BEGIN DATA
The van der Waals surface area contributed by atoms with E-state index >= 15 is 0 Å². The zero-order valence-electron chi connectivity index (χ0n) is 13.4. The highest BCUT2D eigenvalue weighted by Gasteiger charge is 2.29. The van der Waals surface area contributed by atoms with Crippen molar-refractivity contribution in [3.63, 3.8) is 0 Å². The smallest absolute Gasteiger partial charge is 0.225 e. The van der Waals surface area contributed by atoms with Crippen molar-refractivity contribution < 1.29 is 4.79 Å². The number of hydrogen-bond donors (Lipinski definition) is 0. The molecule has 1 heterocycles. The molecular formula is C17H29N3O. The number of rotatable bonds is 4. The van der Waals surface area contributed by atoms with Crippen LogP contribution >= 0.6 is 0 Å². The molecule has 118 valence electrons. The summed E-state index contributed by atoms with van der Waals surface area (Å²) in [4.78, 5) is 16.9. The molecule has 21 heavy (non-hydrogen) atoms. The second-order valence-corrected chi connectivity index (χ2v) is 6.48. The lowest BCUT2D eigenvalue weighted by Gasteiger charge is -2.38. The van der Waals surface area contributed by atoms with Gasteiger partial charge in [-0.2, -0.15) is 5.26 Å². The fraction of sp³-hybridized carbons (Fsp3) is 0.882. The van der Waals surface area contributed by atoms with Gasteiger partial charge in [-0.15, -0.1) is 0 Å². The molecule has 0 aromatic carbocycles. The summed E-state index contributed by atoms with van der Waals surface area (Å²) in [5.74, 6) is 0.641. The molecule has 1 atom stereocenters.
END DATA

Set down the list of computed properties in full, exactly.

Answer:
The van der Waals surface area contributed by atoms with E-state index >= 15 is 0 Å². The zero-order valence-electron chi connectivity index (χ0n) is 13.4. The highest BCUT2D eigenvalue weighted by Gasteiger charge is 2.29. The van der Waals surface area contributed by atoms with Crippen molar-refractivity contribution in [3.63, 3.8) is 0 Å². The smallest absolute Gasteiger partial charge is 0.225 e. The van der Waals surface area contributed by atoms with Crippen molar-refractivity contribution < 1.29 is 4.79 Å². The number of hydrogen-bond donors (Lipinski definition) is 0. The molecule has 1 heterocycles. The molecular formula is C17H29N3O. The number of rotatable bonds is 4. The van der Waals surface area contributed by atoms with Crippen LogP contribution >= 0.6 is 0 Å². The molecule has 118 valence electrons. The summed E-state index contributed by atoms with van der Waals surface area (Å²) in [4.78, 5) is 16.9. The molecule has 21 heavy (non-hydrogen) atoms. The second-order valence-corrected chi connectivity index (χ2v) is 6.48. The lowest BCUT2D eigenvalue weighted by Gasteiger charge is -2.38. The van der Waals surface area contributed by atoms with Gasteiger partial charge in [-0.2, -0.15) is 5.26 Å². The fraction of sp³-hybridized carbons (Fsp3) is 0.882. The van der Waals surface area contributed by atoms with Gasteiger partial charge in [-0.15, -0.1) is 0 Å². The molecule has 0 aromatic carbocycles. The summed E-state index contributed by atoms with van der Waals surface area (Å²) in [5.74, 6) is 0.641. The molecule has 1 atom stereocenters.